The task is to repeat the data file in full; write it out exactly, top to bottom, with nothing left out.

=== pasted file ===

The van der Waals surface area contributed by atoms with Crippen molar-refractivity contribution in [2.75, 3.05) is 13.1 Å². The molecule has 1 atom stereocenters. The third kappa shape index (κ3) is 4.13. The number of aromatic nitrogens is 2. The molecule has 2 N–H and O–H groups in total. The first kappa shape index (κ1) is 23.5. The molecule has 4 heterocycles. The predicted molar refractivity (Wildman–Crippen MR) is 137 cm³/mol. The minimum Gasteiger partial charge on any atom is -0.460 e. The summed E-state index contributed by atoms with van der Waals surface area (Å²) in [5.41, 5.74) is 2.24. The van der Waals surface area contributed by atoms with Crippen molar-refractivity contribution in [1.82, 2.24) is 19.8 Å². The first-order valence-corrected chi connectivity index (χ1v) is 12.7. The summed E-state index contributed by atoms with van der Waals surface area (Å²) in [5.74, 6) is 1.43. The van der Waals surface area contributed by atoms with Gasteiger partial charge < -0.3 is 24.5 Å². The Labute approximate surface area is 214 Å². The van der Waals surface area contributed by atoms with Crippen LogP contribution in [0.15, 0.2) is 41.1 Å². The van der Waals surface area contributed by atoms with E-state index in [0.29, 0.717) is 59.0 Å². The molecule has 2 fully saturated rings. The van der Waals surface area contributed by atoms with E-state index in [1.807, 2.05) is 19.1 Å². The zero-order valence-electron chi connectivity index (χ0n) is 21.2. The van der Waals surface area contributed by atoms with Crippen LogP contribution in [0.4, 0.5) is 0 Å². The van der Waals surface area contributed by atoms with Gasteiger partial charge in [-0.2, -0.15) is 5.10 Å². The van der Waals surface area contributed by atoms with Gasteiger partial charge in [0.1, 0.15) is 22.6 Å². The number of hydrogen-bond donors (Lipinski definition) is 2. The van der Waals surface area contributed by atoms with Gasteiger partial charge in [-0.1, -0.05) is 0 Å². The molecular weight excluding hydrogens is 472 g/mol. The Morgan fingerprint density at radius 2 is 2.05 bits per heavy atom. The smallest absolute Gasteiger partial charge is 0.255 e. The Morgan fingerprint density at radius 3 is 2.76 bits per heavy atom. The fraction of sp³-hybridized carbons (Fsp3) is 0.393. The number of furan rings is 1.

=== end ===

The van der Waals surface area contributed by atoms with Crippen molar-refractivity contribution in [2.75, 3.05) is 13.1 Å². The molecule has 1 atom stereocenters. The third kappa shape index (κ3) is 4.13. The number of aromatic nitrogens is 2. The molecule has 2 N–H and O–H groups in total. The first kappa shape index (κ1) is 23.5. The molecule has 4 heterocycles. The predicted molar refractivity (Wildman–Crippen MR) is 137 cm³/mol. The minimum Gasteiger partial charge on any atom is -0.460 e. The summed E-state index contributed by atoms with van der Waals surface area (Å²) in [5.41, 5.74) is 2.24. The van der Waals surface area contributed by atoms with Crippen molar-refractivity contribution in [1.82, 2.24) is 19.8 Å². The first-order valence-corrected chi connectivity index (χ1v) is 12.7. The summed E-state index contributed by atoms with van der Waals surface area (Å²) in [5.74, 6) is 1.43. The van der Waals surface area contributed by atoms with Gasteiger partial charge < -0.3 is 24.5 Å². The Labute approximate surface area is 214 Å². The van der Waals surface area contributed by atoms with Crippen LogP contribution in [0.15, 0.2) is 41.1 Å². The van der Waals surface area contributed by atoms with E-state index in [0.29, 0.717) is 59.0 Å². The molecule has 2 fully saturated rings. The van der Waals surface area contributed by atoms with E-state index in [1.807, 2.05) is 19.1 Å². The zero-order valence-electron chi connectivity index (χ0n) is 21.2. The van der Waals surface area contributed by atoms with Crippen LogP contribution in [0.4, 0.5) is 0 Å². The van der Waals surface area contributed by atoms with Gasteiger partial charge in [-0.2, -0.15) is 5.10 Å². The van der Waals surface area contributed by atoms with Gasteiger partial charge in [0.1, 0.15) is 22.6 Å². The number of hydrogen-bond donors (Lipinski definition) is 2. The van der Waals surface area contributed by atoms with Gasteiger partial charge in [-0.1, -0.05) is 0 Å². The molecular weight excluding hydrogens is 472 g/mol. The Morgan fingerprint density at radius 2 is 2.05 bits per heavy atom. The smallest absolute Gasteiger partial charge is 0.255 e. The Morgan fingerprint density at radius 3 is 2.76 bits per heavy atom. The fraction of sp³-hybridized carbons (Fsp3) is 0.393. The number of furan rings is 1.